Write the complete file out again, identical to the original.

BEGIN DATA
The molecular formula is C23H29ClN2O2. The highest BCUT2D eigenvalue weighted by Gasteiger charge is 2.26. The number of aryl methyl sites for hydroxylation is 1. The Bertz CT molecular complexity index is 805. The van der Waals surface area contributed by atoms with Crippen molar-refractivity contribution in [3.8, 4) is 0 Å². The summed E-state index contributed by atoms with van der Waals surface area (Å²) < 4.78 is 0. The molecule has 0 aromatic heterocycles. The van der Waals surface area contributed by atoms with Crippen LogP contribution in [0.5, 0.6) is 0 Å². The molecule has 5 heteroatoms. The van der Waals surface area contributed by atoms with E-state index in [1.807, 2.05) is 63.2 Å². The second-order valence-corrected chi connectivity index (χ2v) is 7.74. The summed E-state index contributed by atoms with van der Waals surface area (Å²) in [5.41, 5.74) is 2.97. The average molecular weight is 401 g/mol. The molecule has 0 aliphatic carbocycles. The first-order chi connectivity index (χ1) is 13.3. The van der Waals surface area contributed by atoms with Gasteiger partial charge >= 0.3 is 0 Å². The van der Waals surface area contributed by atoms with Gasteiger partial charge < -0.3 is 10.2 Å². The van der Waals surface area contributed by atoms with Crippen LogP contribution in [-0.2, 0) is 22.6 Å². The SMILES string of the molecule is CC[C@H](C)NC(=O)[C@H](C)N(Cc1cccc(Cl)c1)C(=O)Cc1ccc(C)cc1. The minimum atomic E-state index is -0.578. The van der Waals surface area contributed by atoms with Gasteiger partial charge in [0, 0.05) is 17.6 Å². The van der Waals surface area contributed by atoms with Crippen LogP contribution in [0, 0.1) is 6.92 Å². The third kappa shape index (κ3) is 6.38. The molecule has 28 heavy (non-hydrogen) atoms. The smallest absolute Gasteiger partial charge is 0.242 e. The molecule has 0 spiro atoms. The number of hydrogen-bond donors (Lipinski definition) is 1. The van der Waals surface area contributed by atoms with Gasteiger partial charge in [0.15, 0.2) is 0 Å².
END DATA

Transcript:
The molecular formula is C23H29ClN2O2. The highest BCUT2D eigenvalue weighted by Gasteiger charge is 2.26. The number of aryl methyl sites for hydroxylation is 1. The Bertz CT molecular complexity index is 805. The van der Waals surface area contributed by atoms with Crippen molar-refractivity contribution in [3.8, 4) is 0 Å². The summed E-state index contributed by atoms with van der Waals surface area (Å²) < 4.78 is 0. The molecule has 0 aromatic heterocycles. The van der Waals surface area contributed by atoms with Crippen LogP contribution in [0.5, 0.6) is 0 Å². The molecule has 5 heteroatoms. The van der Waals surface area contributed by atoms with E-state index in [1.807, 2.05) is 63.2 Å². The second-order valence-corrected chi connectivity index (χ2v) is 7.74. The summed E-state index contributed by atoms with van der Waals surface area (Å²) in [5.41, 5.74) is 2.97. The average molecular weight is 401 g/mol. The molecule has 0 aliphatic carbocycles. The first-order chi connectivity index (χ1) is 13.3. The van der Waals surface area contributed by atoms with Gasteiger partial charge >= 0.3 is 0 Å². The van der Waals surface area contributed by atoms with Gasteiger partial charge < -0.3 is 10.2 Å². The van der Waals surface area contributed by atoms with Crippen LogP contribution in [-0.2, 0) is 22.6 Å². The SMILES string of the molecule is CC[C@H](C)NC(=O)[C@H](C)N(Cc1cccc(Cl)c1)C(=O)Cc1ccc(C)cc1. The minimum atomic E-state index is -0.578. The van der Waals surface area contributed by atoms with Gasteiger partial charge in [0, 0.05) is 17.6 Å². The van der Waals surface area contributed by atoms with Crippen LogP contribution in [0, 0.1) is 6.92 Å². The third kappa shape index (κ3) is 6.38. The molecule has 28 heavy (non-hydrogen) atoms. The smallest absolute Gasteiger partial charge is 0.242 e. The molecule has 0 spiro atoms. The number of hydrogen-bond donors (Lipinski definition) is 1. The van der Waals surface area contributed by atoms with Gasteiger partial charge in [0.15, 0.2) is 0 Å².